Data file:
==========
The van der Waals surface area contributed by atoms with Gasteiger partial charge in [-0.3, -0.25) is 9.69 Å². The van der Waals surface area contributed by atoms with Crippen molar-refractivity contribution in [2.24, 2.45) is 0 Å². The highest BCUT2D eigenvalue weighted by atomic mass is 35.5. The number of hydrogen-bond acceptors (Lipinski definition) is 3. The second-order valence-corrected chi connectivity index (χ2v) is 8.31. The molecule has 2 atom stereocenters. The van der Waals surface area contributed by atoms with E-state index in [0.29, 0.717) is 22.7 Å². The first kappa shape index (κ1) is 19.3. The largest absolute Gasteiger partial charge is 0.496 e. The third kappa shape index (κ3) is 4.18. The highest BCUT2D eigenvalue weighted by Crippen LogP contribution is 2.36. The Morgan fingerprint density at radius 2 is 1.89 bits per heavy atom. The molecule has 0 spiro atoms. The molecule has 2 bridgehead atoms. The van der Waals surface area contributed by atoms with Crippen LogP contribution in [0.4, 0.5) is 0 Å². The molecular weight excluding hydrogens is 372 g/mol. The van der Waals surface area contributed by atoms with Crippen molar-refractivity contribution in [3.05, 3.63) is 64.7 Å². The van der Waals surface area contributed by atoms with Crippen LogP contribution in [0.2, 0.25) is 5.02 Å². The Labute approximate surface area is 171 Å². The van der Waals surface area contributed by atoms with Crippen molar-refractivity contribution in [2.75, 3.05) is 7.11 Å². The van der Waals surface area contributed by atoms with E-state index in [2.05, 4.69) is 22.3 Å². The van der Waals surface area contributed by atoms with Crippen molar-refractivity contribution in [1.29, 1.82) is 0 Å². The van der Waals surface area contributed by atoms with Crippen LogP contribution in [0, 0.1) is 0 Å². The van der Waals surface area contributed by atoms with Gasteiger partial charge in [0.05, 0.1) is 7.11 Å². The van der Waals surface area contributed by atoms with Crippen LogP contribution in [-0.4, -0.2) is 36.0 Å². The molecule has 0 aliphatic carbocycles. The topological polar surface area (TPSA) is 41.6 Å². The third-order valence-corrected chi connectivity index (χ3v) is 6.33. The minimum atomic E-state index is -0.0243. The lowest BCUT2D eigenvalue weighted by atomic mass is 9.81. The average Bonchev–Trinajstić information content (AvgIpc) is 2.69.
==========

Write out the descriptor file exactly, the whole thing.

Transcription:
The van der Waals surface area contributed by atoms with Gasteiger partial charge in [-0.3, -0.25) is 9.69 Å². The van der Waals surface area contributed by atoms with Crippen molar-refractivity contribution in [2.24, 2.45) is 0 Å². The highest BCUT2D eigenvalue weighted by atomic mass is 35.5. The number of hydrogen-bond acceptors (Lipinski definition) is 3. The second-order valence-corrected chi connectivity index (χ2v) is 8.31. The molecule has 2 atom stereocenters. The van der Waals surface area contributed by atoms with E-state index in [0.29, 0.717) is 22.7 Å². The first kappa shape index (κ1) is 19.3. The largest absolute Gasteiger partial charge is 0.496 e. The third kappa shape index (κ3) is 4.18. The highest BCUT2D eigenvalue weighted by Crippen LogP contribution is 2.36. The Morgan fingerprint density at radius 2 is 1.89 bits per heavy atom. The molecule has 0 spiro atoms. The molecule has 2 bridgehead atoms. The van der Waals surface area contributed by atoms with Crippen LogP contribution in [0.4, 0.5) is 0 Å². The molecular weight excluding hydrogens is 372 g/mol. The van der Waals surface area contributed by atoms with Crippen molar-refractivity contribution in [3.05, 3.63) is 64.7 Å². The van der Waals surface area contributed by atoms with Crippen LogP contribution in [0.2, 0.25) is 5.02 Å². The Labute approximate surface area is 171 Å². The van der Waals surface area contributed by atoms with Crippen molar-refractivity contribution in [2.75, 3.05) is 7.11 Å². The van der Waals surface area contributed by atoms with E-state index in [2.05, 4.69) is 22.3 Å². The van der Waals surface area contributed by atoms with Crippen molar-refractivity contribution in [1.29, 1.82) is 0 Å². The van der Waals surface area contributed by atoms with Crippen LogP contribution in [0, 0.1) is 0 Å². The van der Waals surface area contributed by atoms with Gasteiger partial charge in [0.05, 0.1) is 7.11 Å². The van der Waals surface area contributed by atoms with Crippen LogP contribution in [-0.4, -0.2) is 36.0 Å². The molecule has 0 aliphatic carbocycles. The topological polar surface area (TPSA) is 41.6 Å². The third-order valence-corrected chi connectivity index (χ3v) is 6.33. The minimum atomic E-state index is -0.0243. The lowest BCUT2D eigenvalue weighted by atomic mass is 9.81. The average Bonchev–Trinajstić information content (AvgIpc) is 2.69.